Slow down automatic behaviour / habit
Respond more effectively
Task - what type of problem?
MBCT includes cognitive-therapy based exercises
Experiential learning programs including formal and informal mindfulness practices
Development of focusing, sustaining and switching attention, and accepting present moment experience
Clinical studies of MBSR with adults show efficacy in coping with chronic pain, stress, anxiety, psoriasis, eating disorders, fybromyalgia, substance abuse and cancer.
Main evidence base for MBCT is relapse prevention in recurring depression (NICE guidelines).
MBCT also adapted for effective use with GAD, currently depressed and suicidal behaviour
Effect sizes of MBSR and MBCT on physical and psychological outcomes range from .50-.59
Mindfulness as a nonmeditative component
Left-hand side of 'hexaflex'
Aims to tackle shame and self-criticism, as transdiagnostic problems
Gilbert, P. (2009). Introducing compassion-focused therapy.
Advances in Psychiatric Treatment, 15, 119-208.
Further reading
Gilbert, P. The Compassionate Mind. Constable: London.
Harris, R. (2009). ACT made simple. New Harbinger
Publications: Oakland.
Further reading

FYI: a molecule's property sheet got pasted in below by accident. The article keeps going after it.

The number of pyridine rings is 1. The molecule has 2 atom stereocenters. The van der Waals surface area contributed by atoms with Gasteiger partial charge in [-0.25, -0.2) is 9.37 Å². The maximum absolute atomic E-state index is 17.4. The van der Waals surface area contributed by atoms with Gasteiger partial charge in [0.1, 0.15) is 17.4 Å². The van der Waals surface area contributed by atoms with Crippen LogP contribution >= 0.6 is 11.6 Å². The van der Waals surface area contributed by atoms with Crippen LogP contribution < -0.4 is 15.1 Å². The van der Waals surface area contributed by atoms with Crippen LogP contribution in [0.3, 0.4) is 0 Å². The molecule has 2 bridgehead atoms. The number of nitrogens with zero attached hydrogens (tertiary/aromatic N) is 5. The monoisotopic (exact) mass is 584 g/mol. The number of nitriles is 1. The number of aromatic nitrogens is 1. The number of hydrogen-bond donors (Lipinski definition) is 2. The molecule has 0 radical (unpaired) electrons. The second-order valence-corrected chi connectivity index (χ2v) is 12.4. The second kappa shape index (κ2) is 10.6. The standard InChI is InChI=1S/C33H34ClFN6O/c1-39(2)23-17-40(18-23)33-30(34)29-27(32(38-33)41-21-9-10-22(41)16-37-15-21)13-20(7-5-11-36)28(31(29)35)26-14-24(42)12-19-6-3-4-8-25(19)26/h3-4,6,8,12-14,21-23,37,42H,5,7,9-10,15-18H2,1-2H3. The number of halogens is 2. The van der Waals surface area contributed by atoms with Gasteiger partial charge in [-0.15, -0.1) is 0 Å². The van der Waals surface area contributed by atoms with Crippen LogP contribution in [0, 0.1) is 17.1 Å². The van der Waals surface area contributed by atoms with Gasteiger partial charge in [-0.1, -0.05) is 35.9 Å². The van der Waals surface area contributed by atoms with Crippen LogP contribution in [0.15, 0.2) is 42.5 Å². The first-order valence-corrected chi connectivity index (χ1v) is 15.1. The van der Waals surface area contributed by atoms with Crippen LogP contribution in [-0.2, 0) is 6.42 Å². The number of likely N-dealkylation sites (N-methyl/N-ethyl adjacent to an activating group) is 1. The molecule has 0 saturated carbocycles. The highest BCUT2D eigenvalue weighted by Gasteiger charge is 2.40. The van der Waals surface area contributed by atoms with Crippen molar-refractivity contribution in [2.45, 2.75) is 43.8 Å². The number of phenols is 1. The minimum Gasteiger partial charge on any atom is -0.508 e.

Based on ideas of:
cognitive fusion
experiential avoidance
Hayes, S. C. (2004). Acceptance and Commitment Therapy,
Relational Frame Theory, and the third wave of behavior
therapy. Behavior Therapy, 35, 639-665.
Based on ideas of 'threat' affect regulation system dominates inner and outer worlds
difficulty feeling safe in themselves and in relationships
Utilises mindfulness to develop self-compassion
Linehan, M. M. (1993). Cognitive-behavioral treatment of borderline personality disorder. New York: Guildford Press.
Further reading
Kabat-Zinn, J. (1990). Full Catastrophe Living. Delta: New York.
Further reading
Mindfulness with Jon Kabat-Zinn 1 hour video on youtube
www.getsomeheadspace.com
Headspace app - ten minutes for ten days
Kabat-Zinn, J. (2004). Wherever you go, there you are. Piatkus: London
Lejeune, C. (2007). The worry trap. New Harbinger Publications: Oakland.
Available from Centre for Mindfulness Research and Practice, Bangor University
And www.oxfordmindfulness.org
http://www.bangor.ac.uk/mindfulness/
Offer 8-week courses based on MBCT; professional workshops and teacher training routes
http://breathworks-mindfulness.org.uk/